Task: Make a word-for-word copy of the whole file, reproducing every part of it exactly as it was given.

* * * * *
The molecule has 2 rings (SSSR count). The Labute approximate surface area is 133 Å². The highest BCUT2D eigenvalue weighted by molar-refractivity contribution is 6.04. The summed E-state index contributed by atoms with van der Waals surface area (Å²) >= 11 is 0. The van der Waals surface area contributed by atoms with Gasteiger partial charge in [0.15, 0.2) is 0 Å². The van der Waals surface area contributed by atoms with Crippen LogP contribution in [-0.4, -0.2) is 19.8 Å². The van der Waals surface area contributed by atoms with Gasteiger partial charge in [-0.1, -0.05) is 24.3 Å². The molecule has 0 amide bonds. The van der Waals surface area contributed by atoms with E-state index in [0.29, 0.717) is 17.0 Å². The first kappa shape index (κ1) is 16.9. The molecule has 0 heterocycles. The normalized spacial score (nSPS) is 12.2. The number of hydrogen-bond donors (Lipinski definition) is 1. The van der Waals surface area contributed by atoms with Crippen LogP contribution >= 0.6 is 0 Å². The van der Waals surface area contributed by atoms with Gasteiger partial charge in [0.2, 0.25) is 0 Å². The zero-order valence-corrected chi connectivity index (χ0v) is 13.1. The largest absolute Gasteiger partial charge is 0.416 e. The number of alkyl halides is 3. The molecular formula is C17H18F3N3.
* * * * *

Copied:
The molecule has 2 rings (SSSR count). The Labute approximate surface area is 133 Å². The highest BCUT2D eigenvalue weighted by molar-refractivity contribution is 6.04. The summed E-state index contributed by atoms with van der Waals surface area (Å²) >= 11 is 0. The van der Waals surface area contributed by atoms with Gasteiger partial charge in [0.15, 0.2) is 0 Å². The van der Waals surface area contributed by atoms with Crippen LogP contribution in [-0.4, -0.2) is 19.8 Å². The van der Waals surface area contributed by atoms with Gasteiger partial charge in [-0.1, -0.05) is 24.3 Å². The molecule has 0 amide bonds. The van der Waals surface area contributed by atoms with E-state index in [0.29, 0.717) is 17.0 Å². The first kappa shape index (κ1) is 16.9. The molecule has 0 heterocycles. The normalized spacial score (nSPS) is 12.2. The number of hydrogen-bond donors (Lipinski definition) is 1. The van der Waals surface area contributed by atoms with Crippen LogP contribution >= 0.6 is 0 Å². The van der Waals surface area contributed by atoms with Gasteiger partial charge in [0.2, 0.25) is 0 Å². The zero-order valence-corrected chi connectivity index (χ0v) is 13.1. The largest absolute Gasteiger partial charge is 0.416 e. The number of alkyl halides is 3. The molecular formula is C17H18F3N3.